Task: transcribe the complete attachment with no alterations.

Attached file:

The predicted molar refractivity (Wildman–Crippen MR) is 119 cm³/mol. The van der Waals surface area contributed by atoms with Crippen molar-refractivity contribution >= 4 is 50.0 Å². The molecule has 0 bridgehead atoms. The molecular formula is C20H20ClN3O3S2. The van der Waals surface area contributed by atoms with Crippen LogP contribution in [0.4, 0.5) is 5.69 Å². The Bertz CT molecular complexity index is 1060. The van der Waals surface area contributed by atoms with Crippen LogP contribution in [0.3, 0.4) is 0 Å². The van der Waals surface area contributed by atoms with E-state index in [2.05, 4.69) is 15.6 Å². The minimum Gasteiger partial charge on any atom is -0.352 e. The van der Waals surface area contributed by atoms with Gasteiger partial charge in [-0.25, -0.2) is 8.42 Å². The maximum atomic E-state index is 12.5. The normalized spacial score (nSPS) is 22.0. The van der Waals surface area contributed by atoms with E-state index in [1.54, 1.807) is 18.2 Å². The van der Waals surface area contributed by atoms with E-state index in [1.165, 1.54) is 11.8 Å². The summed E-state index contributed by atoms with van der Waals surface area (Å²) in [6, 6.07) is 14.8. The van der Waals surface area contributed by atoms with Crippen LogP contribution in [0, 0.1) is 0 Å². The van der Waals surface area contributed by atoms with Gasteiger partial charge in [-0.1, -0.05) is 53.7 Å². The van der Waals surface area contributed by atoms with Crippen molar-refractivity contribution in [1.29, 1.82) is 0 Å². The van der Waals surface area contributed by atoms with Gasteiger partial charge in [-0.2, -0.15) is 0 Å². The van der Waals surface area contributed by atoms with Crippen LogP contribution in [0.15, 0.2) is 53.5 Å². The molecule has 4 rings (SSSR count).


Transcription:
The predicted molar refractivity (Wildman–Crippen MR) is 119 cm³/mol. The van der Waals surface area contributed by atoms with Crippen molar-refractivity contribution >= 4 is 50.0 Å². The molecule has 0 bridgehead atoms. The molecular formula is C20H20ClN3O3S2. The van der Waals surface area contributed by atoms with Crippen LogP contribution in [0.4, 0.5) is 5.69 Å². The Bertz CT molecular complexity index is 1060. The van der Waals surface area contributed by atoms with Crippen LogP contribution in [0.3, 0.4) is 0 Å². The van der Waals surface area contributed by atoms with E-state index in [2.05, 4.69) is 15.6 Å². The minimum Gasteiger partial charge on any atom is -0.352 e. The van der Waals surface area contributed by atoms with Gasteiger partial charge in [-0.25, -0.2) is 8.42 Å². The maximum atomic E-state index is 12.5. The normalized spacial score (nSPS) is 22.0. The van der Waals surface area contributed by atoms with E-state index in [1.54, 1.807) is 18.2 Å². The van der Waals surface area contributed by atoms with E-state index in [1.165, 1.54) is 11.8 Å². The summed E-state index contributed by atoms with van der Waals surface area (Å²) in [6, 6.07) is 14.8. The van der Waals surface area contributed by atoms with Crippen LogP contribution in [0, 0.1) is 0 Å². The van der Waals surface area contributed by atoms with Gasteiger partial charge in [-0.1, -0.05) is 53.7 Å². The van der Waals surface area contributed by atoms with Crippen molar-refractivity contribution in [1.29, 1.82) is 0 Å². The van der Waals surface area contributed by atoms with Gasteiger partial charge in [-0.2, -0.15) is 0 Å². The van der Waals surface area contributed by atoms with Crippen LogP contribution in [0.15, 0.2) is 53.5 Å². The molecule has 4 rings (SSSR count).